Uber, Meta to reduce hiring as stocks slide

Is winter coming already for the US tech sector?


Some tech companies are tightening their belts as they adjust to ongoing financial turbulence, with Uber and Meta both looking to reduce expenses and hiring.

Uber CEO Dara Khosrowshahi told employees in an internal email that the ride-hailing service is going to try harder to stop losing so much money. Khosrowshahi's email, obtained by CNBC's Deirdre Bosa, begins, "It's clear that the market is experiencing a seismic shift and we need to react accordingly."

The memo says hiring will be more cautious and promises cost cutting.

Citing the need to reassure investors amid market uncertainty, Khosrowshahi's missive says, "Channeling Jerry Maguire, we need to show them the money. We have made a ton of progress in terms of profitability, setting a target of $5 billion in adjusted EBITDA in 2024, but the goalposts have changed. Now, it's about free cash flow."

Uber last week reported a net loss of $5.9 billion, of which $5.6 billion was due to investment losses in other companies, specifically Grab, Aurora, and Didi. Stock-based compensation expenses also cost it $359 million.

That's nearly as much as the $6.77 billion Uber lost in 2020, but shy of the $8.51 billion set alight by the company in 2019. Somehow in 2021, the company managed a net income of $892 million.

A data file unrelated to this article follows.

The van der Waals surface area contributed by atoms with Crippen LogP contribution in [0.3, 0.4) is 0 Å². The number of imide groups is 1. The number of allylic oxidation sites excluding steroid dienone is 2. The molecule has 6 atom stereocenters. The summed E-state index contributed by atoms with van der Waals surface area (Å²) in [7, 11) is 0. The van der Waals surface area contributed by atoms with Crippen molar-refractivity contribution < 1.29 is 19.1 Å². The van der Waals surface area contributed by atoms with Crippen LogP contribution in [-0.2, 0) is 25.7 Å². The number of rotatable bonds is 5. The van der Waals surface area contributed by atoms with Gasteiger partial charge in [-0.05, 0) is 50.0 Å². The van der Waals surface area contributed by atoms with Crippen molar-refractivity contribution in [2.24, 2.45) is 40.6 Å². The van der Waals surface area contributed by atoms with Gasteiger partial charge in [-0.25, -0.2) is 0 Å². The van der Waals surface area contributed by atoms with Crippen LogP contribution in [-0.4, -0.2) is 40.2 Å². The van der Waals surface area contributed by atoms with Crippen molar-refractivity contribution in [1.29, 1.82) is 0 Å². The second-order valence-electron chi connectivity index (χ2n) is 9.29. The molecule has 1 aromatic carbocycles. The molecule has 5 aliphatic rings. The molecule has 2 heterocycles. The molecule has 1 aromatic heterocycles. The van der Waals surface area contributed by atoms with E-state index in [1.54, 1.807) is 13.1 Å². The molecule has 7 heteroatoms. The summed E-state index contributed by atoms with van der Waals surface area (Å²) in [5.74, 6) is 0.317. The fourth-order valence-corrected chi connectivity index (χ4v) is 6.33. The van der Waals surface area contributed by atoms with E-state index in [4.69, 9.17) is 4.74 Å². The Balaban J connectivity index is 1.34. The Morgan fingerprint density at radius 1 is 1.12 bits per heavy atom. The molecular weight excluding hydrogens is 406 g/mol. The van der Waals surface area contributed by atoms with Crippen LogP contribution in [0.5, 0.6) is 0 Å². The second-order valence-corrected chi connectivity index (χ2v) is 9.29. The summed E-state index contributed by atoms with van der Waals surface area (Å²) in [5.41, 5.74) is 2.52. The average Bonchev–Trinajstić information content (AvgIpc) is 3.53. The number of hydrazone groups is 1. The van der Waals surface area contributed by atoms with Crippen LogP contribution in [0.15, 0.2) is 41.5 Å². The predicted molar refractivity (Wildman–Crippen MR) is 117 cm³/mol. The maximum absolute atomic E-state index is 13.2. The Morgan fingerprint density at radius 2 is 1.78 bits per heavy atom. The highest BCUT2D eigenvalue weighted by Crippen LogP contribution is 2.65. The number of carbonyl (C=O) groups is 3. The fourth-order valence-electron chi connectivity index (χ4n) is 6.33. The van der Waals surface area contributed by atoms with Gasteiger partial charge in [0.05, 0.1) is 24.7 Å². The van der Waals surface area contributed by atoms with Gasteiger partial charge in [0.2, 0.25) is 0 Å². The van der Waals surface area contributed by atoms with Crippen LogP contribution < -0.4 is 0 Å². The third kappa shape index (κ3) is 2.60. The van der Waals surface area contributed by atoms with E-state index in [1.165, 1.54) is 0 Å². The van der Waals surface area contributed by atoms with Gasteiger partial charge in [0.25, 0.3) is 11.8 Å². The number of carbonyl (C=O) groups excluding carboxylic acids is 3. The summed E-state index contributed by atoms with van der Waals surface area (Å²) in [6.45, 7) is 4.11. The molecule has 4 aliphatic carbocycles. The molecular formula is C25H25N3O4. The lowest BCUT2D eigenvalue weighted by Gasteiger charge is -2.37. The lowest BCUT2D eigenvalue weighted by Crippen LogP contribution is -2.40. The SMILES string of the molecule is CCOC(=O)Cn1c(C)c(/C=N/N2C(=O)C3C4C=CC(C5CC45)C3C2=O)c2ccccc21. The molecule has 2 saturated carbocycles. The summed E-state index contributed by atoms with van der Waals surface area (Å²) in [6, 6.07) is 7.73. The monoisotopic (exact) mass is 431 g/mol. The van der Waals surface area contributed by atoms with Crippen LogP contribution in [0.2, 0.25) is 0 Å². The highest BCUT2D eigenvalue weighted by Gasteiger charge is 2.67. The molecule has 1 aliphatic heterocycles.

Uber's stock is down 46 percent over the past six months. The ride-hailing biz did not immediately respond to a request for comment.

Meta Platforms' stock, meanwhile, is down 40 percent in the past six months. Much of that drop followed stalled audience growth, a weak revenue forecast, and the company's annual revenue report in February in which the firm disclosed that its VR unit, Reality Labs, had spent $12.5 billion to earn $2.3 billion – a $10.2 billion loss and about as much its net income – building what will perhaps be a metaverse business.

We note that technology stocks, among other industries, are down in general; the S&P 500 just hit a 52-week low.

In April, Meta reportedly froze the hiring of entry-level and mid-level engineers, with limited exceptions, and has now expanded its hiring limitations.

"We regularly re-evaluate our talent pipeline according to our business needs and in light of the expense guidance given for this earnings period, we are slowing its growth accordingly," a Meta spokesperson told The Register via email. "However, we will continue to grow our workforce to ensure we focus on long term impact."

The Register understands Meta doesn't have any immediate plans for layoffs and characterizes the move as a shift away from aggressive growth targets set at the beginning of the year. The company attributes its retrenchment to Apple's iOS privacy restrictions, which hurt ad revenue, and to Russia's invasion of Ukraine. Wall Street however is reportedly none too pleased with the firm's VR spending, which was nearly $3 billion during the first three months of the year.

In Q1, 2022, Meta apparently recruited more engineers than it did during all of 2021. The ad biz added 5,800 hires, mostly in technical roles, and finished the quarter with 77,800 full-time employees, up 28 percent from the same period last year.